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Basics of Power over Ethernet (PoE)

Power over Ethernet - or short 'PoE' - allows you to supply DC power for another device over the ethernet network cable. The most common Power Source Equipment (PSE) types are switches and routers (endspan), but you could just as well put a PoE-injector (midspan) between a standard switch and the Powered Device (PD). Especially in corporate environments, PoE devices are growing in popularity, and just to list some examples of PDs: VoIP hardware, wireless access points, access control terminals, security cameras, and many more.

The main advantage is that you only need one cable for data and power for each device, don't need an extra power outlet at the location of the device, and can control the power supply over the PSE interface. For example, this is great for access points mounted under the ceiling where 'simply unplug it' is not an option.

On the other side, devices that provide PoE functionality are regularly more expensive, are getting warmer due to the power supply, and consume more electricity. That said, if the switch is dead, so are the connected PoE devices. This makes the use of an USV almost inevitable, especially if you power critical infrastructure with it.

PoE generally requires Cat5+ cables and has a normal working distance of 100m. An extender can be used to increase the distance.

The usage of PoE over a connection should not have any effect on the transfer or latency of the data connection. That said, cheap hardware can still do, and I had 3 cases in which turning off PoE explicitly on a switch port helped to solve a problem with disconnecting a non-PoE device. I still blame the printers.

Specification #

The following standards were created by the Institute of Electrical and Electronics Engineers (IEEE), and the following overview should give you a quick insight of the differences of the common standards.

Important: 802.3at/PoE+ and 802.3bt/PoE++ are backward compatible, as long as the PSE supports the higher standard (802.3at PSE supports 802.3af PD, but it does not work the other way around).

IEEE 802.3af-2003:
known as PoE
Type 1
max power delivered by PSE 15,4W / max power available at PD 12,95W
power management classes 1-3
supported cabling Cat3 and Cat5+
supported modes are A and B
IEEE 802.3at-2009:
known as PoE+ or **PoE Plus **
Type 2
max power delivered by PSE 30W / max power available at PD 25,5W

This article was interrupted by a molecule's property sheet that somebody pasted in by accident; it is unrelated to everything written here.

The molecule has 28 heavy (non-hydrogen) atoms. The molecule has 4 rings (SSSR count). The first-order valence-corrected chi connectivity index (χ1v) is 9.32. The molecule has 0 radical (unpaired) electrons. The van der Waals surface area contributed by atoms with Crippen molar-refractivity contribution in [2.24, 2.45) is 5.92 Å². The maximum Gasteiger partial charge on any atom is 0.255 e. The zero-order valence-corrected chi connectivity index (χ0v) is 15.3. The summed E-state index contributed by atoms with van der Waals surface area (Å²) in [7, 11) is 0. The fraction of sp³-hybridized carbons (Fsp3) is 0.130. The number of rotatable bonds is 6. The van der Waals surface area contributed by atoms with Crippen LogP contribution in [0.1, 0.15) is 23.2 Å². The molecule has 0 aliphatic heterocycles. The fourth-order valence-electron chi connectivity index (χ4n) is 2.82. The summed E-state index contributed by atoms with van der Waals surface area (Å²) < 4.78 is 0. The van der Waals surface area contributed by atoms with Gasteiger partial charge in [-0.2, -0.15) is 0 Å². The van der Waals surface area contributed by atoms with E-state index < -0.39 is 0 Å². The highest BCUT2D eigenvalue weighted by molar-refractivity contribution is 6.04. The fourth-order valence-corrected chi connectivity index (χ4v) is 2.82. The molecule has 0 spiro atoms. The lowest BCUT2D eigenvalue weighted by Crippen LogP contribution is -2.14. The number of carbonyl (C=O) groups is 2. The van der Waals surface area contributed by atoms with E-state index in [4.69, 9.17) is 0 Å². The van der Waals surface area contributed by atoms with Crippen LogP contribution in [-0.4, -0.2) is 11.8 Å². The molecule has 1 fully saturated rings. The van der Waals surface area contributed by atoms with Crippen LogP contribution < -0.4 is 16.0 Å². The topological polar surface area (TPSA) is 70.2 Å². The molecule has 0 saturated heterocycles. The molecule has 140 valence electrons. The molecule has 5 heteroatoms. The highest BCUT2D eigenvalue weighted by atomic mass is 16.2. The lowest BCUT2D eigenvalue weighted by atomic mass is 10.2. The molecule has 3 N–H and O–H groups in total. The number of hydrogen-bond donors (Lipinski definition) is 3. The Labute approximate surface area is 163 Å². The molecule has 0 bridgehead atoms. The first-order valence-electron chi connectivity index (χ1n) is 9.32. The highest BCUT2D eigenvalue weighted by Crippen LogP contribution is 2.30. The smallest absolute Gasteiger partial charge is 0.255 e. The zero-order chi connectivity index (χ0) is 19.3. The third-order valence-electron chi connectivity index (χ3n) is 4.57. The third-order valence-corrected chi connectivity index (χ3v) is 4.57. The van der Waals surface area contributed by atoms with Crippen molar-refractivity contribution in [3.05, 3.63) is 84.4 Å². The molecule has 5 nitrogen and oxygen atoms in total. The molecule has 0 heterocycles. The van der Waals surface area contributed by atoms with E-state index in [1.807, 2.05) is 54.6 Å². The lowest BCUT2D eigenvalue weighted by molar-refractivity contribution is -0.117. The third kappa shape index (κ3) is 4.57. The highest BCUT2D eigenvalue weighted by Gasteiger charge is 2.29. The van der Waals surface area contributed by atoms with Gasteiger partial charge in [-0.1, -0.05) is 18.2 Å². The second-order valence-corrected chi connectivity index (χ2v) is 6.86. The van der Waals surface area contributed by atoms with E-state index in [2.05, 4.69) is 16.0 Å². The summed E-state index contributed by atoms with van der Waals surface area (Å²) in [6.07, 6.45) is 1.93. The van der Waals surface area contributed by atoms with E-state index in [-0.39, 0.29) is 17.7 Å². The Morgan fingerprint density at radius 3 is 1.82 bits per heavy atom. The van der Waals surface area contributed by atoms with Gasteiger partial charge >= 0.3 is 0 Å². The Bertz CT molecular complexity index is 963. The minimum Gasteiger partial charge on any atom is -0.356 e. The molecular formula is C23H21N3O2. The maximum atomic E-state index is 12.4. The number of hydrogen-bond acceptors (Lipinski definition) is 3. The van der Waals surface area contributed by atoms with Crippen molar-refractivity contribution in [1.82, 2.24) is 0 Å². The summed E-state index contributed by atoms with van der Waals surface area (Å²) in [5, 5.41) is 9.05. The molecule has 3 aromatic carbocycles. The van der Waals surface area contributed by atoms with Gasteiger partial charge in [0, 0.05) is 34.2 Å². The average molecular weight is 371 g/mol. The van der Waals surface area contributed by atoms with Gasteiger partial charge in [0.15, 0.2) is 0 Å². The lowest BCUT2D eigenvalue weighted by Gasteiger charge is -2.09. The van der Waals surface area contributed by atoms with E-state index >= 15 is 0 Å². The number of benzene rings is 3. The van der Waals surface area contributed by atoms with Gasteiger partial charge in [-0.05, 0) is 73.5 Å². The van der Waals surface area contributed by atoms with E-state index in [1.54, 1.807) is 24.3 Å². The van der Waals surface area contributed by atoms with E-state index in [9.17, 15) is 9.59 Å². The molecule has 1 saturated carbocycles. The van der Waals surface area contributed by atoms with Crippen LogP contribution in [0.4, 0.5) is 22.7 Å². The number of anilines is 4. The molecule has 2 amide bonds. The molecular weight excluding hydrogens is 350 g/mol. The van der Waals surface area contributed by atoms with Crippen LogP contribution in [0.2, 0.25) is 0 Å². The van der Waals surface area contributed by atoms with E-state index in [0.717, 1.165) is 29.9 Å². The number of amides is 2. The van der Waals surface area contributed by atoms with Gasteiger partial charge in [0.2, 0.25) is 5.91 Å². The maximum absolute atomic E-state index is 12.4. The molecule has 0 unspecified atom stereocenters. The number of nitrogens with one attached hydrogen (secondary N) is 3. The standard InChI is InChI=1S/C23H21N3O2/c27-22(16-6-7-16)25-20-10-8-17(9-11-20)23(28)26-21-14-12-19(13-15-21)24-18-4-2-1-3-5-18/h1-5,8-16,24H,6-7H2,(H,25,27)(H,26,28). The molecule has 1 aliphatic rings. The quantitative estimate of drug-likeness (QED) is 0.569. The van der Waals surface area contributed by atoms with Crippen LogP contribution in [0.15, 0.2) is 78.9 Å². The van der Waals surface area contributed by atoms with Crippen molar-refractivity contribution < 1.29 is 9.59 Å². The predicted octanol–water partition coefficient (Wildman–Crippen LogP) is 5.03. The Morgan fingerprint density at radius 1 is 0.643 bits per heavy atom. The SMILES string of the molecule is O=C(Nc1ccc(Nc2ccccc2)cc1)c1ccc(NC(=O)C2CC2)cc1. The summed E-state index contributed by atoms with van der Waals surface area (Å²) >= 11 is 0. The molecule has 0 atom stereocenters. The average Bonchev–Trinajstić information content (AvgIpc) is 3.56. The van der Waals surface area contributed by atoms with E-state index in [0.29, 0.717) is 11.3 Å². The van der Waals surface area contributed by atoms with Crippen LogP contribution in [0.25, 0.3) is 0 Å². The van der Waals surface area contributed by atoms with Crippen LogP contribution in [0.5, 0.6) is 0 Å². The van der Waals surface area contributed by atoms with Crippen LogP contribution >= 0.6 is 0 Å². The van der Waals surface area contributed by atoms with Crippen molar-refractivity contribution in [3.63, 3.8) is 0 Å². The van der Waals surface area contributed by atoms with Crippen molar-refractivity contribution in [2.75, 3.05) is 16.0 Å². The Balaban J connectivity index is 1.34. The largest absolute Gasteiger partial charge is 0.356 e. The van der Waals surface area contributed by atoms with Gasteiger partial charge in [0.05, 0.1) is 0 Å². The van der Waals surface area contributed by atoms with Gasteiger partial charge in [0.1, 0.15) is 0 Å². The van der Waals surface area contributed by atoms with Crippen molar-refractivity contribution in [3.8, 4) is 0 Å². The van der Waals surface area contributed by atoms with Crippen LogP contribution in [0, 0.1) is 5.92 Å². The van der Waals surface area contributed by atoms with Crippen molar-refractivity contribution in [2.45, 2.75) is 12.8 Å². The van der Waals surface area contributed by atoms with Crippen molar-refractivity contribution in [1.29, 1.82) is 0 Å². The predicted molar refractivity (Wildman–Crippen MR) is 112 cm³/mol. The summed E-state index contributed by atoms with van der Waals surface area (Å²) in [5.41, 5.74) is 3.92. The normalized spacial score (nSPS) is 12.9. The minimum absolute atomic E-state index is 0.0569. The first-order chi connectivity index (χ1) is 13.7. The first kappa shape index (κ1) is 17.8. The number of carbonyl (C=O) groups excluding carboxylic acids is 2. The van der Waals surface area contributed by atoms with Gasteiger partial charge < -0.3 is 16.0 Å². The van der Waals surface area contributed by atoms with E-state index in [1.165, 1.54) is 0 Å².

power management classes 1-4
supported cabling Cat5+
supported modes are A and B
IEEE 802.3bt-2018:
known as PoE++ or 4PPoE
Type 3
max power delivered by PSE 60W / max power available at PD 51W
power management classes 1-6
supported cabling Cat5+
supported modes are A,B and 4PPoE
Type 4
max power delivered by PS 100W / max power available at PD 71,3W
power management classes 1-8
supported cabling Cat5+
supported mode is only 4PPoE (as all 4 pairs are required)

UPoE/UPoE+ are Cisco proprietary and I won't go into detail. I think it is still worth mentioning.

Active PoE / Passive PoE #

Active and passive PoE are not inter-compatible and PSE and PD must support the same type.

PSE with active PoE does a handshake with the PD to determine how much power the PD requires and only after this handshake power will be sent to PD. Furthermore, active PoE connection often will be monitored and the PSE can turn off the power if there are any risks. Active PoE is more expensive but more common, reliable, and secure.

Side note: the above-mentioned standards are active PoE. Passive PoE has no standards.

Passive PoE - or 'Always-On PoE' - does not require any handshake and sends the configured power immediately. This means you need to know the requirements of the PD; otherwise, you could easily destroy your hardware. It was often used before the IEEE standards and is less expensive, but it is not recommended anymore since most modern PDs support active PoE.

Side note: some passive PoE PSEs can have a shorter distance and be limited to 100Mb/s.

Power management classes #

Power management classes prevent the over-powering of PDs.

Class - power at PD:
Class 0 - 0W - 12.95W (default)
Class 1 - 0W - 3.84W (802.3af,802.3at,802.3bt)
Class 2 - 3,84W - 6,49W (802.3af,802.3at,802.3bt)
Class 3 - 6,49W - 12,95W (802.3af,802.3at,802.3bt)
Class 4 - 12,95W - 25,5W (802.3at,802.3bt)
Class 5 - 40W (802.3bt Type 3+4)
Class 6 - 51W (802.3bt Type 3+4)
Class 7 - 62W (802.3bt Type 4)
Class 8 - 71,3W (802.3bt Type 4)

Modes #

There are three modes available. The following modes determine what pairs the power will be delivered to the PD. Mode A provides the power over the same pairs that are used for the data transfer (T568A pairs #1 + #2, T568B pairs #2 + #3) and Mode B delivers the power over the spare pairs (T568A + T568B pairs #3 + #4). 4PPoE stands for 4-pairs Power over Ethernet - and as the name implies - uses all four pairs to deliver the power to the PD.

The PSE decides what mode will be used and PD have to support at least mode A and B by the IEEE standard.

Compatible vs compliant

'Compliant' means that the required standards are met by the PD, and 'compatible' means, that it can work with a standard, but don't have to. 'Compatible' often means mode B only, but this depends on the PD.

That said, I don't think that this is the case in 100%. I've seen multiple devices that are 'compliant', but are marked 'compatible'. I've read about this multiple times and I thought it would be worth mentioning.


E-Mail hellofoo@ittafoovern.comcom


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